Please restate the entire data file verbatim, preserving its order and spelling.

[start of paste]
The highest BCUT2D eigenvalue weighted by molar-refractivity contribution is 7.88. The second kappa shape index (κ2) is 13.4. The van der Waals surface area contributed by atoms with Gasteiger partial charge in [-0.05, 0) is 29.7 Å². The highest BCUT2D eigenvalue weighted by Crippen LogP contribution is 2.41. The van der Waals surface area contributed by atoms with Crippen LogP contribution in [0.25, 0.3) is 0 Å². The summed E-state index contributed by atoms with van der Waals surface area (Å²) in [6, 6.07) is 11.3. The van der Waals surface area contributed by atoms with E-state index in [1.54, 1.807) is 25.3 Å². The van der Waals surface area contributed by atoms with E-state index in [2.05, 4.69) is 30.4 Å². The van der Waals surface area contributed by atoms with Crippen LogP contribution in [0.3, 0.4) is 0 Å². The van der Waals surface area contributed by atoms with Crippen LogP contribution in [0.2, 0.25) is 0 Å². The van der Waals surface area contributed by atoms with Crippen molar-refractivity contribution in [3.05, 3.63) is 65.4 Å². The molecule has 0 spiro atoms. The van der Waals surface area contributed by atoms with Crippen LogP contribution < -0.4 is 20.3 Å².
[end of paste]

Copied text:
The highest BCUT2D eigenvalue weighted by molar-refractivity contribution is 7.88. The second kappa shape index (κ2) is 13.4. The van der Waals surface area contributed by atoms with Gasteiger partial charge in [-0.05, 0) is 29.7 Å². The highest BCUT2D eigenvalue weighted by Crippen LogP contribution is 2.41. The van der Waals surface area contributed by atoms with Crippen LogP contribution in [0.25, 0.3) is 0 Å². The summed E-state index contributed by atoms with van der Waals surface area (Å²) in [6, 6.07) is 11.3. The van der Waals surface area contributed by atoms with E-state index in [1.54, 1.807) is 25.3 Å². The van der Waals surface area contributed by atoms with E-state index in [2.05, 4.69) is 30.4 Å². The van der Waals surface area contributed by atoms with Crippen LogP contribution in [0.3, 0.4) is 0 Å². The van der Waals surface area contributed by atoms with Crippen LogP contribution in [0.2, 0.25) is 0 Å². The van der Waals surface area contributed by atoms with Crippen molar-refractivity contribution in [3.05, 3.63) is 65.4 Å². The molecule has 0 spiro atoms. The van der Waals surface area contributed by atoms with Crippen LogP contribution < -0.4 is 20.3 Å².